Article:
Late director Robert Altman was one of the great rebels of the American film industry, a prodigiously gifted filmmaker with an uncanny knack for pissing off studio executives and money men. This led to a number of failed projects over the years (including sequels to Nashville and Short Cuts; a baseball film called Wild Card; the anti-war piece A Shortage Of Engineers; and a contemporary art world drama set in New York called Paint, amongst others), but it was Altman’s own tragic passing that brought about one of his most fascinating sounding projects-that-never-were. Recalling both his finest ensemble classics (M*A*S*H, The Player) and his most pointed satires on America itself (Brewster McCloud, The Long Goodbye), the proposed film was Hands On A Hard Body, which was based on a 1997 documentary by director S.R Bindler. Broad and scathing in tone, the film was to have recounted a weeks-long Texas endurance contest that offered a new Nissan Hardbody truck as the prize to the last person left standing with a hand on the coveted vehicle. Comparing the film to Sydney Pollack’s battering 1969 drama They Shoot Horses, Don’t They?, Altman’s story would have taken in the contestants, their significant others, the people running the contest, and the media frenzy that surrounds it. With a massive cast in place (Meryl Streep, Julianne Moore, Dwayne Johnson, Chris Rock, The White Stripes’ Jack White, Billy Bob Thornton, John C. Reilly, Jack Black, Salma Hayek, Steve Buscemi, Hilary Swank and Tommy Lee Jones), the great Robert Altman had the makings for another fascinating dissection of The American Dream. When he died, the potentially brilliant Hands On A Hard Body sadly died with him. Interestingly, German filmmaker Bastian Gunther has recently completed a film based on a similar concept, One of These Days, with no credit given to Altman. Witness: “I’m seeing it as sort of my last thing. So now I’m getting to the position where I want it to be really special.” (Robert Altman)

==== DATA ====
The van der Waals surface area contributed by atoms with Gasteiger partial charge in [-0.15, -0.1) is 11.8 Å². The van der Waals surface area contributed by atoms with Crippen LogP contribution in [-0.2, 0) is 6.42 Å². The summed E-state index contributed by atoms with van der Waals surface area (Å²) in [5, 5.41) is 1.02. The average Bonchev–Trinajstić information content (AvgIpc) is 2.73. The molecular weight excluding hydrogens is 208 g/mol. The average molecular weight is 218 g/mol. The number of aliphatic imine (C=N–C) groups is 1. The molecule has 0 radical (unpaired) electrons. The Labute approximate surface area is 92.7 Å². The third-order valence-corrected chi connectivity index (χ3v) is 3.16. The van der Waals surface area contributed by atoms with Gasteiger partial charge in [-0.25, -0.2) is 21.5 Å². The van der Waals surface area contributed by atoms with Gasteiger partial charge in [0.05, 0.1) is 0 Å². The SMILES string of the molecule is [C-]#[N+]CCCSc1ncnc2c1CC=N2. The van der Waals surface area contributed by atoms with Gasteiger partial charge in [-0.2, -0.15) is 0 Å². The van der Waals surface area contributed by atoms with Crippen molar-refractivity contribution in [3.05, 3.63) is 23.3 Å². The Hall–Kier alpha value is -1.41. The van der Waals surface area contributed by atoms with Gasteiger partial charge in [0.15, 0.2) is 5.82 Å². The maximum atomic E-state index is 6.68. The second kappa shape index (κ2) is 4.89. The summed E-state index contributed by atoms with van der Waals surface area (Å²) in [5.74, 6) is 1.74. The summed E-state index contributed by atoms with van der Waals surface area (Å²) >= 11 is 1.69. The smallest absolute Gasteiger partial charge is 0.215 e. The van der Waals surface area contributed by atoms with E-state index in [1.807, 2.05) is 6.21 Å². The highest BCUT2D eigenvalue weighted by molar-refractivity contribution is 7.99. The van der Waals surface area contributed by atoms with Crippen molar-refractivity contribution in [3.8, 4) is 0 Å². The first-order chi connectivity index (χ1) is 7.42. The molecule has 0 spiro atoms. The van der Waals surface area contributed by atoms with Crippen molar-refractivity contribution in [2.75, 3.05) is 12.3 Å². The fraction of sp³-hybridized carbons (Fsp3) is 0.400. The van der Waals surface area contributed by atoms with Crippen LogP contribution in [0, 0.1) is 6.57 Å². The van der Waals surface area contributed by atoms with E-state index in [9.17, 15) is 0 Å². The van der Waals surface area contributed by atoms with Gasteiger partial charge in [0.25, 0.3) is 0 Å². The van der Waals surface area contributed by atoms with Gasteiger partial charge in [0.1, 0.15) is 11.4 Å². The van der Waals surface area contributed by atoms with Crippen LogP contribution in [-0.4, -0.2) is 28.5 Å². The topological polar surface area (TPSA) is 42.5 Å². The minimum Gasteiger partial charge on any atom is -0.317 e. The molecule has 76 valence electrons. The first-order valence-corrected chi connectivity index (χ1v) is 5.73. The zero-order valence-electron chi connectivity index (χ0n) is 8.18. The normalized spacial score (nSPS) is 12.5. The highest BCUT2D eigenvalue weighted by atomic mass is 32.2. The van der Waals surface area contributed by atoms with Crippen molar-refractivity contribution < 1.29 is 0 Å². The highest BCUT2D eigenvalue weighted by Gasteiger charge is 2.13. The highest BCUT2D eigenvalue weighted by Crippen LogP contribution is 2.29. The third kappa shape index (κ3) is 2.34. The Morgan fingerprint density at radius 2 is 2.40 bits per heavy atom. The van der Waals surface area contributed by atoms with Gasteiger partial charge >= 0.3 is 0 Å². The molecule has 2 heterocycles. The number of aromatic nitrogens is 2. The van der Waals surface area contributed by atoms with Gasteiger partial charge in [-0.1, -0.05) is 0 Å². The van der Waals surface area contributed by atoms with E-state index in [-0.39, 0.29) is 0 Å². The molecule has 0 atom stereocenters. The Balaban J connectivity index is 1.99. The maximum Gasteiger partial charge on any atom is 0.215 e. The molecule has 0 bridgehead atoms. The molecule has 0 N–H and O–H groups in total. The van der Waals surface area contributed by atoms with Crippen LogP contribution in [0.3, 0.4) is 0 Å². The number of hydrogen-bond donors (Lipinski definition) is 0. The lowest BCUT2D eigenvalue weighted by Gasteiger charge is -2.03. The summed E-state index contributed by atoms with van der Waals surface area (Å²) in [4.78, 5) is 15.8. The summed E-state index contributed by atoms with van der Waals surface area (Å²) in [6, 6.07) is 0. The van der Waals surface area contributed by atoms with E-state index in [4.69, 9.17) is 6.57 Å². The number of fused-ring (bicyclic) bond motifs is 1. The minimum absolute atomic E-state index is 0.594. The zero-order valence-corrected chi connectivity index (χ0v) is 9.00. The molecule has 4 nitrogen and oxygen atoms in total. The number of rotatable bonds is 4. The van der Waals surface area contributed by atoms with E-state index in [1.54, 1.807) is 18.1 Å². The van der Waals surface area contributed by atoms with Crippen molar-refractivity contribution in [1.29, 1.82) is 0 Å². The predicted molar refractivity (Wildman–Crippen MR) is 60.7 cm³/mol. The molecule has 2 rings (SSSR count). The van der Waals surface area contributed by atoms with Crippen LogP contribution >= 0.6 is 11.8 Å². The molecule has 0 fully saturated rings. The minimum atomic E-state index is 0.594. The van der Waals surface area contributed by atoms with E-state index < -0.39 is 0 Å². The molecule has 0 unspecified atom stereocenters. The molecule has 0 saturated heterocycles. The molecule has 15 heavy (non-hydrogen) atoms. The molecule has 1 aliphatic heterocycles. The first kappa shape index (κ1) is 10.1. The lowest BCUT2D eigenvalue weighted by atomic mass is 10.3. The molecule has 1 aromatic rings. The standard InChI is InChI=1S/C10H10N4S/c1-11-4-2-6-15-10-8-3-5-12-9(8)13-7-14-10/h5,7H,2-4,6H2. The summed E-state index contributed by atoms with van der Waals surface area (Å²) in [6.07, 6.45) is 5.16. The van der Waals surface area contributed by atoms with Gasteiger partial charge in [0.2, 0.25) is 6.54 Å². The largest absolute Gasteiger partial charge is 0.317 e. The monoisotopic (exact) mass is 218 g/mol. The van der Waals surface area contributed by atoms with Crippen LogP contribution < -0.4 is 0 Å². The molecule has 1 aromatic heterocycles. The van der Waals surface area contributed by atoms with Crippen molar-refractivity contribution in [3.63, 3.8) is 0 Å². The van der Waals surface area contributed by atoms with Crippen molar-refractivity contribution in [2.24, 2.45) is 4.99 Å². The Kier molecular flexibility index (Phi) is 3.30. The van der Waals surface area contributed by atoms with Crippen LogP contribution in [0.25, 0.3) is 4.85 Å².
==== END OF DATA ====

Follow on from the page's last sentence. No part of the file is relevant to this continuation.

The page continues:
If you liked this story, check out our features about troubled movie sets; films altered in post; and great things that nearly happened in the world of movies.